One eloquent slide showed how foreign investment surged after the country reached investment grade in 2008 and 2009, suggesting it could also tailspin if Brazil were to tumble from grace.
Silvio Cascione – Reuters, 3/3/2015
Brazil’s central bank’s two-day policy meeting kicks off later on Tuesday with all bets placed on a fourth straight interest rate increase, despite growing consensus that the country is headed for its worst economic recession in 25 years.
The benchmark interest rate, currently at an already-high 12.25 percent, is expected by the wide majority of 48 economists polled by Reuters to reach the highest in six years at 12.75 percent. Other increases are in the pipeline, and some say the Selic rate could climb to as much as 13.75 percent this year.
Monetary tightening is just one side of Brazil’s all-out war on price rises. Finance Minister Joaquim Levy, tasked by President Dilma Rousseff to plug a growing budget deficit, has already frozen dozens of billions of dollars in government spending, removing one of the major pressures over consumer prices in recent years.
David Biller – Bloomberg Business, 2/24/2015
Brazil’s inflation in the month through mid-February quickened more than economists estimated, as the central bank continues to raise rates in the world’s second-biggest emerging market.
Inflation as measured by the benchmark IPCA-15 index accelerated to 1.33 percent from 0.89 percent a month earlier, the national statistics agency said on its website today. That was the fastest rate since February 2003 and above the median 1.30 percent forecast from 41 analysts surveyed by Bloomberg. Annual inflation sped up to 7.36 percent from 6.69 percent.
Policy makers in Brazil are caught between the fastest annual inflation in nearly 10 years and gross domestic product that analysts estimate will contract in 2015. The latter limits the scope for Finance Minister Joaquim Levy and central bank directors to tighten fiscal and monetary policy to slow above-target inflation, which is damping consumer confidence.
Robert Muggah – Open Democracy, 2/20/2015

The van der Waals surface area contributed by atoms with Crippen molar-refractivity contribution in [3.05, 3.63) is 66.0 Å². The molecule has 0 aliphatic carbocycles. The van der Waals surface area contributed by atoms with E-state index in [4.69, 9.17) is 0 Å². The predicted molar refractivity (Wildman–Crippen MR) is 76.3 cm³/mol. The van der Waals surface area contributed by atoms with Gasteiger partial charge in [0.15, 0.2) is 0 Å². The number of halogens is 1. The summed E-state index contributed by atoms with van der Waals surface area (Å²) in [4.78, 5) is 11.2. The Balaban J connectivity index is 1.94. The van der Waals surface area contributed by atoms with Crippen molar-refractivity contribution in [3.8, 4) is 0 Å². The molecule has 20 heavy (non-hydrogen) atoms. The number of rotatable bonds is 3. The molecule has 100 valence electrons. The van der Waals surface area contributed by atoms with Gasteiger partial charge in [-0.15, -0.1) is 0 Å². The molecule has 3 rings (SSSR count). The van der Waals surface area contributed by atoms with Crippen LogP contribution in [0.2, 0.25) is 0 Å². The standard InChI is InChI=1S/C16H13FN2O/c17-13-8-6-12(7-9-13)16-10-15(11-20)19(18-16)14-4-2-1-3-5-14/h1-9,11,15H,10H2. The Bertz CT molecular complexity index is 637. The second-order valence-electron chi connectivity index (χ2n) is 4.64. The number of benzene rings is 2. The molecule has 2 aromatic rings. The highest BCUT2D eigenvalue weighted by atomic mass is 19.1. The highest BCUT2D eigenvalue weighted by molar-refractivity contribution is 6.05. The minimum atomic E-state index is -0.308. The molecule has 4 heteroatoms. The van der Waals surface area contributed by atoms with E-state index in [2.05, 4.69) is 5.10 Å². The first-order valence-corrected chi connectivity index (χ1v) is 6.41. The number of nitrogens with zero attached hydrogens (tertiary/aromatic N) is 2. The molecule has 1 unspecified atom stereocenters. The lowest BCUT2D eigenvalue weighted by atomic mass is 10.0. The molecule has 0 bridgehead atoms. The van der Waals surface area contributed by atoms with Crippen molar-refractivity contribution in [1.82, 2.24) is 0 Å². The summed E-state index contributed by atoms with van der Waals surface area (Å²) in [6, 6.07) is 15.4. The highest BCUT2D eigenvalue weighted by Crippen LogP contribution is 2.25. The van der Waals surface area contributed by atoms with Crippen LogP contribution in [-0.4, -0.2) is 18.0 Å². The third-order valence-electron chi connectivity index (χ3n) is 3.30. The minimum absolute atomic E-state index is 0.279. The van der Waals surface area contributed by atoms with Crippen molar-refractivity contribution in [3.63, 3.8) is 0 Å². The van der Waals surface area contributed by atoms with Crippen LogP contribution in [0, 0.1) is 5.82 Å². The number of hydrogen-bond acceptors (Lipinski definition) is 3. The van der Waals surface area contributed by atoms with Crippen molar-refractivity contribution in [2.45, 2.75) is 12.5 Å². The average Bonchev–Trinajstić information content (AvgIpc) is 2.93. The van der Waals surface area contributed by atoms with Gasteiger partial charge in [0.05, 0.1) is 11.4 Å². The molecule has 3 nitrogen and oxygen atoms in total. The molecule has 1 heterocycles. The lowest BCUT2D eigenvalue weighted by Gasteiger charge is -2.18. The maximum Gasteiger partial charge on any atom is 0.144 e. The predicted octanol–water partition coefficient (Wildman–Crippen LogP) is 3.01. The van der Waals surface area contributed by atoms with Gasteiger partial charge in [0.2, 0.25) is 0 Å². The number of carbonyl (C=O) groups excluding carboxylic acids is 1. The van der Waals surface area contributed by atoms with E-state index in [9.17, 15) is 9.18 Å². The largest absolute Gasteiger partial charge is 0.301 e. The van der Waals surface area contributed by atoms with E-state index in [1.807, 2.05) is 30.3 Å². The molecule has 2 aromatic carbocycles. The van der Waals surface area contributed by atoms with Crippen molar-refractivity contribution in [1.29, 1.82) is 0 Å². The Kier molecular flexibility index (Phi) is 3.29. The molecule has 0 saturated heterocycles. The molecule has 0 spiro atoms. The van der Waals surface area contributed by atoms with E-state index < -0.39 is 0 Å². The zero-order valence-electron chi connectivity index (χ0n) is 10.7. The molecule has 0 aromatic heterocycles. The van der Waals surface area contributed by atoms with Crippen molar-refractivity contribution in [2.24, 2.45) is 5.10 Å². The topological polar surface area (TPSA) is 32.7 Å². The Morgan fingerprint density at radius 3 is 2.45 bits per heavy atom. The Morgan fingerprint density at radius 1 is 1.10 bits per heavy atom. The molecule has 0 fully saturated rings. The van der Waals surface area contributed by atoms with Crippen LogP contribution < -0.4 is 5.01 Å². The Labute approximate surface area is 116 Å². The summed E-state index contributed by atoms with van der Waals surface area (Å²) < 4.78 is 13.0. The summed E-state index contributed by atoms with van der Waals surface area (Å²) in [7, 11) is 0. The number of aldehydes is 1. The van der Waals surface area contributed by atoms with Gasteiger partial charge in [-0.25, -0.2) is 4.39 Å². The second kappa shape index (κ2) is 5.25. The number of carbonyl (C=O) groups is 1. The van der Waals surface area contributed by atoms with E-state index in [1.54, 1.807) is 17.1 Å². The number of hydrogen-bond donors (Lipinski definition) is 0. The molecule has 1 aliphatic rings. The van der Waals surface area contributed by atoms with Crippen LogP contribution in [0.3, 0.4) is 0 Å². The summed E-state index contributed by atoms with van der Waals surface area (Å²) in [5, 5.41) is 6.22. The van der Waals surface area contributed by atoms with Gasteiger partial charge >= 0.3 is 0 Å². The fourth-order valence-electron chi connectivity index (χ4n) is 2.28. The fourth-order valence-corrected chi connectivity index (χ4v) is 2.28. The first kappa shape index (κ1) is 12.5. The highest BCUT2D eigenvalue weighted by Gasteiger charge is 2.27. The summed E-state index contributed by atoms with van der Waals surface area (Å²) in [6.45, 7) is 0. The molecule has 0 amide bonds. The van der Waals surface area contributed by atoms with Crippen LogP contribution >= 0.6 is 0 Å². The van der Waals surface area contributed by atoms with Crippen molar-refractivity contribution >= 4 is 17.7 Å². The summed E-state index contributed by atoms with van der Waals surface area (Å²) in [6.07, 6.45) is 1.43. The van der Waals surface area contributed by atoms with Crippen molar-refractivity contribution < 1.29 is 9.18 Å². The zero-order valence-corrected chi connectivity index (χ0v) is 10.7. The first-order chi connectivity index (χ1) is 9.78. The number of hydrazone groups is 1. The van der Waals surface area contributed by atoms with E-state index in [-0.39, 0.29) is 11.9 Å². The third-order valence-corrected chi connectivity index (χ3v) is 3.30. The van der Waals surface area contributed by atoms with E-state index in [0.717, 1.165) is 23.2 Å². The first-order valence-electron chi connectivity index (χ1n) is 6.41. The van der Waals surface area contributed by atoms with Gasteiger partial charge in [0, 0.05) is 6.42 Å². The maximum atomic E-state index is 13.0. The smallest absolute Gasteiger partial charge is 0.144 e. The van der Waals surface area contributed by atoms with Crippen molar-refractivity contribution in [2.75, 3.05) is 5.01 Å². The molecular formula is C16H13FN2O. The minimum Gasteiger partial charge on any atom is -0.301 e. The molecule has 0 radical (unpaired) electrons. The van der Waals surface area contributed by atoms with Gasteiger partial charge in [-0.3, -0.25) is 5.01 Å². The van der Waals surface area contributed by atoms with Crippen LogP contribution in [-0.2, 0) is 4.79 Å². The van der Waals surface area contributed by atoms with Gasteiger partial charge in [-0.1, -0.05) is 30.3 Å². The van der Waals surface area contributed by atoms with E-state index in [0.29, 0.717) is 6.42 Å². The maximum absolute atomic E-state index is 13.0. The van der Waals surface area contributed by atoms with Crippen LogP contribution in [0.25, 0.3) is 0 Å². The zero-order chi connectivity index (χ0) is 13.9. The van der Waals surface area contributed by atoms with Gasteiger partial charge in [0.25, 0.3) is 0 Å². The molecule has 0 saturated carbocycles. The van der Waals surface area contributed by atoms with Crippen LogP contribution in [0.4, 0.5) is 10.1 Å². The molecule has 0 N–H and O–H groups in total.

If ever there was a good time for Brazil to assume more global responsibility in foreign affairs now would be it. Dangerous armed conflicts, health pandemics and climate change warrant assertive engagement from the world´s major players, including South America´s powerhouse. Brazil could play a critical role in promoting stability in an uncertain world. Worryingly, the country is nowhere to be seen.
Brazilian foreign policy is in the dark. Part of the problem is that its leaders are distracted. This is maybe not altogether surprising: the country’s economy is in the doldrums. Brazil’ new finance minister, Joaquim Levy, described Brazil´s economic prospects in 2015 as “almost flat”. Brazil is now one of the Fragile Five, alongside Indonesia, Russia, South Africa and Turkey. Unprecedented bribery scandals involving the national oil company, Petrobras, and a host of construction firms, will likely tip the already damaged economy into a recession.
Some Brazilian commentators resist a more activist foreign policy. They are understandably preoccupied with making critical reforms at home to increase productivity and competitiveness rather than promoting Brazilian interests abroad. But this is a false choice: domestic reform should not come at the expense of foreign policy. On the contrary. Brazil urgently needs to bolster its strategic interests in its own neighborhood and beyond.